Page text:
What Does Our Early Taste in Music Say About Us?
I don't mean to brag, but I'm almost certain I spent more time than you over the weekend thinking about Right Said Fred. Remember Right Said Fred? The duo of bald, mesh-tank-wearing beefcake brothers who, in the early '90s, had a hit with the song "I'm Too Sexy?" Sure you do.
Which begs the perfectly reasonable question: Why Right Said Fred? Well, on October 9, 1992 -- 20 years ago -- I bought my first CD. That album, I can confess with relative pride, was Automatic for the People by R.E.M. But only six months before, I picked up my first cassingle -- the aforementioned club-pop tune whose title, if memory serves, stirred controversy among my elementary school classmates when it became a risquÃ© catchphrase during the last couple months of the school year. But never mind that: I was thinking about both Right Said Fred and R.E.M. because I wanted to excavate my own criteria, as a pre-teen, for what made pop music good.
At any age, musical taste can seem too slippery to nail down. Today, I have a 20-year-long track record of positions I've taken in the name of musical bias. Just as is true for a self-preserving politician, my record contains some thoughtful changes of mind and some outright flip-flops. So R.E.M.'s stature diminished gradually as I discovered music that exposed them as a more conventional rock band than I first thought. While Right Said Fred lost their appeal much more quickly because, well, I stopped being an 8-year-old child. But by returning to these groups recently, I've learned a lot about the role taste plays in our struggle to understand who we are.
As children, we begin to self-identify through the things we like and dislike. Adults do this too, of course. And it could be argued that's all taste really is -- a kind of sonar we send out in an effort to situate ourselves within the world. But when you're 8 your outgoing signal is weaker than when you're, say, 15 or 29. So the echos are harder to measure. As in many other aspects of life at this age, we're still learning to tell right from wrong. And a person's taste is always built upon their unshakable sense of rightness.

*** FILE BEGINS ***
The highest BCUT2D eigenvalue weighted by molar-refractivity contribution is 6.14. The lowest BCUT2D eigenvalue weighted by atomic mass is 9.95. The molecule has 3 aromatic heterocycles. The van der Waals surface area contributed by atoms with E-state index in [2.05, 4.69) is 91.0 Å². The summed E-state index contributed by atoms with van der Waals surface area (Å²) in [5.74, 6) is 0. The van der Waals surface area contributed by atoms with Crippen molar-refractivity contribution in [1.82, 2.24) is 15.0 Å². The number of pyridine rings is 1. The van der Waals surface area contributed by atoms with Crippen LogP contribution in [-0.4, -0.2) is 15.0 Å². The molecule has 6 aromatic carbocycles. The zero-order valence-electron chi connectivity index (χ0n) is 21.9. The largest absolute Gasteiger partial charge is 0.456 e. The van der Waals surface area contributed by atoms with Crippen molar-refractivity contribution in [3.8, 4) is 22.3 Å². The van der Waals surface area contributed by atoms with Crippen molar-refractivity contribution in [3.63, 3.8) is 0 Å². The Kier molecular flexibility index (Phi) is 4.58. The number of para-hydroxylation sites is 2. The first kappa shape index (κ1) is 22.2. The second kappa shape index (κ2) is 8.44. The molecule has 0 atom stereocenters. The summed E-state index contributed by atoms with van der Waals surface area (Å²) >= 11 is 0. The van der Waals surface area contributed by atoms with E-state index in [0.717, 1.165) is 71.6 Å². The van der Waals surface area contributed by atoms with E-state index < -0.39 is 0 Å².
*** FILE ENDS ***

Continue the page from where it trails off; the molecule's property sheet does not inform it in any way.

But eventually, we learn to listen with the prejudice of vanity. We develop ways of shutting out what doesn't jibe with the story we're learning to tell ourselves about ourselves. Like a museum, we learn to curate our collection, to imbue it with significance and extra-aesthetic value -- just as I would begin to do a couple years later by insisting the music I like be indie and experimental and altogether more obscure than your music. That's when ideology entered the picture. It was an early flex of self-consciousness. And it was at this point, when I learned to feel embarrassment for some of the music I had previously liked, that an Eden of sorts closed to me and a loss of aesthetic innocence took hold.
On that October night, 20 years ago, when only two objects sat on my "music shelf" -- the Right Said Fred cassingle and the R.E.M. CD -- I didn't read much into the self-portrait that was beginning to stare back at me. I didn't feel a swell of pride by the way these groups validated me. I didn't feel they connected me to "something larger than myself." Right Said Fred's gentle parody of the advertising world made me laugh with derision, while R.E.M.'s Dadaism made laugh in confusion. It probably didn't hurt that both groups placed organs really high in their mixes. I've always had a thing for the nocturnal evocations an organ brings to a record. But that was it, really. Hammonds and laughter: the stuff of good pop music.
When does all this change? When do we start to complicate this easy dialog? When do we begin to project ourselves onto the music we love? My hunch is the light had already started to refract for me the spring before when, in one irreversible gesture, I turned from a kid who liked music to a fan who bought records.